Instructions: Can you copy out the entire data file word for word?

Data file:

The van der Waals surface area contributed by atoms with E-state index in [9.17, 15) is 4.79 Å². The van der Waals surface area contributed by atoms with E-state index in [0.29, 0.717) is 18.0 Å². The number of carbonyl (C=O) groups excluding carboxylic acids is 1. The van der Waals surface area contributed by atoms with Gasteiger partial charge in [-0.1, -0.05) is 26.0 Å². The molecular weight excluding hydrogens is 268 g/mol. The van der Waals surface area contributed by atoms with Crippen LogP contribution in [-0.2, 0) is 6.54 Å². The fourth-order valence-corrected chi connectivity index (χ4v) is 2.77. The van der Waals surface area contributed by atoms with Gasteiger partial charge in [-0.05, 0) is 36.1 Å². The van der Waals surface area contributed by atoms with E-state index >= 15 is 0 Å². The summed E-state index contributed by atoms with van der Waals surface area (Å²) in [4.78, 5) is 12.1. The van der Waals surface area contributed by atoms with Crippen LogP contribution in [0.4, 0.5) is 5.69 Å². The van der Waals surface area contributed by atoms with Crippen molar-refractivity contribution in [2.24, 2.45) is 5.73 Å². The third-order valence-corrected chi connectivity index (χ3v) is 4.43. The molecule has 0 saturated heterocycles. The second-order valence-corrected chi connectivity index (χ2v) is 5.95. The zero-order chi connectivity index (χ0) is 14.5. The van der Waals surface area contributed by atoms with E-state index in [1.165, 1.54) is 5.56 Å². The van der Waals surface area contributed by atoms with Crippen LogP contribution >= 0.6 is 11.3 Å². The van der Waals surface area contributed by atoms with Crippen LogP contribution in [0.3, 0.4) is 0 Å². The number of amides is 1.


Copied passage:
The van der Waals surface area contributed by atoms with E-state index in [9.17, 15) is 4.79 Å². The van der Waals surface area contributed by atoms with E-state index in [0.29, 0.717) is 18.0 Å². The number of carbonyl (C=O) groups excluding carboxylic acids is 1. The van der Waals surface area contributed by atoms with Gasteiger partial charge in [-0.1, -0.05) is 26.0 Å². The molecular weight excluding hydrogens is 268 g/mol. The van der Waals surface area contributed by atoms with Crippen LogP contribution in [-0.2, 0) is 6.54 Å². The fourth-order valence-corrected chi connectivity index (χ4v) is 2.77. The van der Waals surface area contributed by atoms with Gasteiger partial charge in [-0.05, 0) is 36.1 Å². The van der Waals surface area contributed by atoms with E-state index >= 15 is 0 Å². The summed E-state index contributed by atoms with van der Waals surface area (Å²) in [4.78, 5) is 12.1. The van der Waals surface area contributed by atoms with Crippen LogP contribution in [0.4, 0.5) is 5.69 Å². The van der Waals surface area contributed by atoms with Crippen molar-refractivity contribution in [2.24, 2.45) is 5.73 Å². The third-order valence-corrected chi connectivity index (χ3v) is 4.43. The molecule has 0 saturated heterocycles. The second-order valence-corrected chi connectivity index (χ2v) is 5.95. The zero-order chi connectivity index (χ0) is 14.5. The van der Waals surface area contributed by atoms with E-state index in [1.165, 1.54) is 5.56 Å². The van der Waals surface area contributed by atoms with Crippen LogP contribution >= 0.6 is 11.3 Å². The van der Waals surface area contributed by atoms with Crippen LogP contribution in [0.3, 0.4) is 0 Å². The number of amides is 1.